Like time and billing software, the survey of tax software contains apparent contradictions. For example, the three leaders in the field are ProSystem fx, with 23% of the market; Lacerte, with 21%; and TurboTax Pro, with 17% (see exhibit 9). But when the survey tallied the respondents satisfaction rate, AM Tax Pro, with only 1% of market share, led the pack by a wide margin (see exhibit 9a). In fact, the three market leaders scored average satisfaction ratings.

Exhibit 9
Tax Software

Some 9% of the respondents say they planned to change software, with 10% leaning toward Lacerte and 3% towards ProSystem fx.

For more on the economic problems surrounding tax software and a review of the leading products, see "Tax Software Buyers Guide," JofA, Sept.97.


While there are only a handful of off-the-shelf not-for-profit accounting software packages, there are many customized in-house programs that use a conventional off-the-shelf accounting product as their foundation. Most of those in-house products fall under the "other" category and represent some 72% of the market. The three leaders in the off-the-shelf market are FundWare, with 14%; Axcent and MIP NonProfit, with 7% each. The product with the highest satisfaction rating is Axcent.

As shown in exhibit 10 the conventional accounting software products many not-for-profits use are QuickBooks, Solomon, MAS 90, Peachtree, ACCPAC and DacEasy.


In our view, the buying decision for accounting software—more so than any other product—should not be based on popularity. So, while the data in exhibit 10 are interesting from a market share point of view, we dont believe they should be used to rationalize a purchase.

Exhibit 10
Accounting Software

The decision process in buying accounting software is not unlike that for buying mens suits off the rack: Italian suits, for example, are generally designed for the slim person. A Brooks Brothers suit, on the other hand, is styled for a more mature build. So it is with accounting software: Each product has its own design style and the buying decision requires matching the product with the business it serves. Although a bad initial fit can be tailored to the unique needs of the customer, its costly and the fit is never quite perfect. That said, check the survey results, but resist leaning toward a product just because its well liked and widely used.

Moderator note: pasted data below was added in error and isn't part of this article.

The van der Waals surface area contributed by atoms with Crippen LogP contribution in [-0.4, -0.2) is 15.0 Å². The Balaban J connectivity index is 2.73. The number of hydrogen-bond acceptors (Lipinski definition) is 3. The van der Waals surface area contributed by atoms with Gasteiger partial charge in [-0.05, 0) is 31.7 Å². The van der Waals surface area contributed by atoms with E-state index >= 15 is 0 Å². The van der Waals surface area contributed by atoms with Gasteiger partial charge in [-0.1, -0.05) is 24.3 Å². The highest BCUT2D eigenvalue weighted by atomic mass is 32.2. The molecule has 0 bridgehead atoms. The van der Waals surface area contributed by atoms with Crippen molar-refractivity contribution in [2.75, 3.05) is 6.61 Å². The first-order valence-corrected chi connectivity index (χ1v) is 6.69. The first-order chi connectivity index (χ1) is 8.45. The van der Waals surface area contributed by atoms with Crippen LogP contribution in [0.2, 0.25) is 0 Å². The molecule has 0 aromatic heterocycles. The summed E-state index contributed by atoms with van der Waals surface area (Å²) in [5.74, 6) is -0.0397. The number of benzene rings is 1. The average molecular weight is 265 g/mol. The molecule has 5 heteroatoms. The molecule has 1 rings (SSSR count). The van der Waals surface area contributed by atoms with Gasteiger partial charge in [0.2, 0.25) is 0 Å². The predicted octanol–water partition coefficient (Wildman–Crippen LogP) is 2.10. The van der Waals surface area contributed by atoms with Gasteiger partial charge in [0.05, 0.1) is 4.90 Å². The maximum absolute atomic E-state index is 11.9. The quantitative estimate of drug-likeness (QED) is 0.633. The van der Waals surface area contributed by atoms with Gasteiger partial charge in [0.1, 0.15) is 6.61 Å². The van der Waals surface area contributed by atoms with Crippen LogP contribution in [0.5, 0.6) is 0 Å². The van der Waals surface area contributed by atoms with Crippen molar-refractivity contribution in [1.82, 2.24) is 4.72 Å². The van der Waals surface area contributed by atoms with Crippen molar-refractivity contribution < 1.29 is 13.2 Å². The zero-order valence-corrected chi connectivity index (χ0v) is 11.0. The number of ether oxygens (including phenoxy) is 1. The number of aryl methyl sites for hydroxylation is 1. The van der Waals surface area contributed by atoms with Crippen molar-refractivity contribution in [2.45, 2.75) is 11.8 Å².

Also, when reading exhibit 10 its important to understand that the products listed fall into two groups: mid-price and low-price products. The low-price products, which are used by many very small businesses (including CPA firms), have a market-size advantage over the mid-price products because small businesses outnumber mid-size businesses. The four low-price products in this list are DacEasy, One-Write Plus, Peachtree and QuickBooks.

The most popular low-end brand was QuickBooks. And the most popular mid-range product was MAS 90. But more interesting statistics were the satisfaction ratings in exhibit 10a. Although MAS 90 had the biggest share of the mid-range market, its satisfaction rating was not high. SBT, which scored low on the market share chart, scored highest on satisfaction.


Only 12% of the respondents report that they used contact management software, which is essentially a computerized Rolodex, calendar and to-do tracker all in one. ACT is used by 35% of those who run contact managers. Trailing ACT by 25 percentage points is Microsoft Schedule+ (for details, see exhibit 11). Its surprising that Schedule+ is not used more widely because its built into Microsoft Office 95 and Office 97 and performs many, if not all, of the functions of many contact managers. However, another 4% used Microsoft Outlook, which ships with Microsoft Office 97 and is a more sophisticated complement to Schedule+ (Outlook can also do many communicating jobs). Equally surprising is the extensive list of other software applications that accountants have jerry-built to run as contact managers; see exhibit 11. Those efforts speak well of CPAs adaptability with technology.

Exhibit 11
Contact Management Software

Some 13% of the users report they planned to change products, with 29% of them aiming for ACT.


Nearly half of the respondents perform fixed asset management duties, and the leader in the field—with 21% of the market—is Best, which is followed by BNA, with 13%, and Depreciation Solution, with 10% (see exhibit 12).

Exhibit 12
Fixed Asset Management Software

A look at the products used to perform fixed asset management, however, raises some disturbing and baffling questions since many of the products were not specifically designed for that activity. Some, for example, are simply tax preparation programs. That such packages have been adapted for this task proves either the users creativity or their failure to seek the most efficient tools for a relatively complex and important job. Only 8% plan to change products, with Best, at 26%, and BNA, at 16%, the products of choice.


Some 55% of the respondents use computerized tax research services. The market leaders are RIA, with a 41% share; CCH, at 30%; and BNA, at 15% (see exhibit 13). Only 4% plan to move to a new product, with RIA targeted by 37% of them.